China’s Chang’e 4 mission to the far side of the moon is a go

Shane McGlaun - Dec 7, 2018, 5:47 am CST
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China’s Chang’e 4 mission to the far side of the moon is a go

China is set to launch its next mission to the moon; it sent the Chang’e 3 mission to the moon back in 2013. The next mission is Chang’e 4, and it is set to launch early Saturday morning. The goal of this mission is to land a spacecraft on the far side of the moon.

The moon’s far side is mostly unexplored as other moon missions have focused on the near side facing the Earth. The mission highlights China’s desire to take its place among the space powers like Russia, the European Union, and the US. If the Chang’e mission is successful China will become the first country to land a spacecraft on the far side of the moon.

The mission will lift off atop a Long March 3B rocket. It has a lander/rover combination that aims to explore above and below the lunar surface. The landing site is the South Pole-Aitken basin Von Karman crater.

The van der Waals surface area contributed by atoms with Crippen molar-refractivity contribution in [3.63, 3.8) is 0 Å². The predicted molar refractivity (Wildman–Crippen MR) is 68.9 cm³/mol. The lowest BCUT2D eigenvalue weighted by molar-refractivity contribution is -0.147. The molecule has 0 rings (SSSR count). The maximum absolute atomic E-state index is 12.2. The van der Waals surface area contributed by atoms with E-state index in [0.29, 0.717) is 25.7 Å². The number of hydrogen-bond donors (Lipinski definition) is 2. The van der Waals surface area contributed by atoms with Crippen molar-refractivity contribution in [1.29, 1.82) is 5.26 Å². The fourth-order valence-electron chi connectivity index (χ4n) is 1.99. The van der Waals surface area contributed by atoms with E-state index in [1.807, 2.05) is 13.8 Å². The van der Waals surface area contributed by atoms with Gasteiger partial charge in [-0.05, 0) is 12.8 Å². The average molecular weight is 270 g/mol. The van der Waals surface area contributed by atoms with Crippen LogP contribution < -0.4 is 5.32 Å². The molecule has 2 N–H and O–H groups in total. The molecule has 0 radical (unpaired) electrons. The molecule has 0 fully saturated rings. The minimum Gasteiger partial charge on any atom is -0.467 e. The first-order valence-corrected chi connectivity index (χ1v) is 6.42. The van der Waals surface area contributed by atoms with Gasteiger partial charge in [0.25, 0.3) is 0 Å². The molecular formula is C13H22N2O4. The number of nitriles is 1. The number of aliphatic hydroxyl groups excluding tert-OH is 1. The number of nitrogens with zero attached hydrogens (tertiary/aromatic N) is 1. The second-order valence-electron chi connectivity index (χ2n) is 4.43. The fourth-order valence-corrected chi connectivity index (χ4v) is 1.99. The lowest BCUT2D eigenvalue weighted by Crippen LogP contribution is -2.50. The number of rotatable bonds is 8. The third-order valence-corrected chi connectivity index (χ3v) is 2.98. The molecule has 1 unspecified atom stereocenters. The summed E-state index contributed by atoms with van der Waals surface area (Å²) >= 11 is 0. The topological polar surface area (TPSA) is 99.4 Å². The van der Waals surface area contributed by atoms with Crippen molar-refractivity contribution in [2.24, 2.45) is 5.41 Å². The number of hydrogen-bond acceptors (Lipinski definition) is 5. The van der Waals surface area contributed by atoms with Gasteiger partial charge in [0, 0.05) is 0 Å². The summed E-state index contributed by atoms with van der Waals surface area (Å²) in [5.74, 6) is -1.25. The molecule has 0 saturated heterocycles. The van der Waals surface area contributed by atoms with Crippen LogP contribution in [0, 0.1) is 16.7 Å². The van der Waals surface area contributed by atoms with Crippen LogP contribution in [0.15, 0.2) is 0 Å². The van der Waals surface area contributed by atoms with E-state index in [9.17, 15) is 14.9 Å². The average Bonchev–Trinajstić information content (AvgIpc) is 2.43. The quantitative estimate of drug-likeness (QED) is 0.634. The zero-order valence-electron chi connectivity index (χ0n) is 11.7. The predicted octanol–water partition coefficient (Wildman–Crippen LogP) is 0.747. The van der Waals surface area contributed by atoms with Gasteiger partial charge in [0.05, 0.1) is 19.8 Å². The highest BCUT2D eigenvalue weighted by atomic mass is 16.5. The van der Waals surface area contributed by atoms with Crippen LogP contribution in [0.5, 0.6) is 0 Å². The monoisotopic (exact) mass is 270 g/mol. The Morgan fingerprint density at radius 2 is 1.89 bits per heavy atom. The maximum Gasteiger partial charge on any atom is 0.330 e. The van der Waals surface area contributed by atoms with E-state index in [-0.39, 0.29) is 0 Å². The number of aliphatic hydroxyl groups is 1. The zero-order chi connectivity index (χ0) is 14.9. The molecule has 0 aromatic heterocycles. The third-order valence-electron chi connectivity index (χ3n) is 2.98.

The trip to the moon will take 27 days after launch. China also intends to perform Radio-astronomical studies on the far side of the moon that will be free from interference from the Earth’s ionosphere, radio frequencies, and auroral radiation noise.

Reports indicate that the rover might also carry plant seeds and silkworm eggs. To get transmissions from the lander on the far side of the moon back to Earth, China launched a satellite in May called the Queqiao that will act as a relay.


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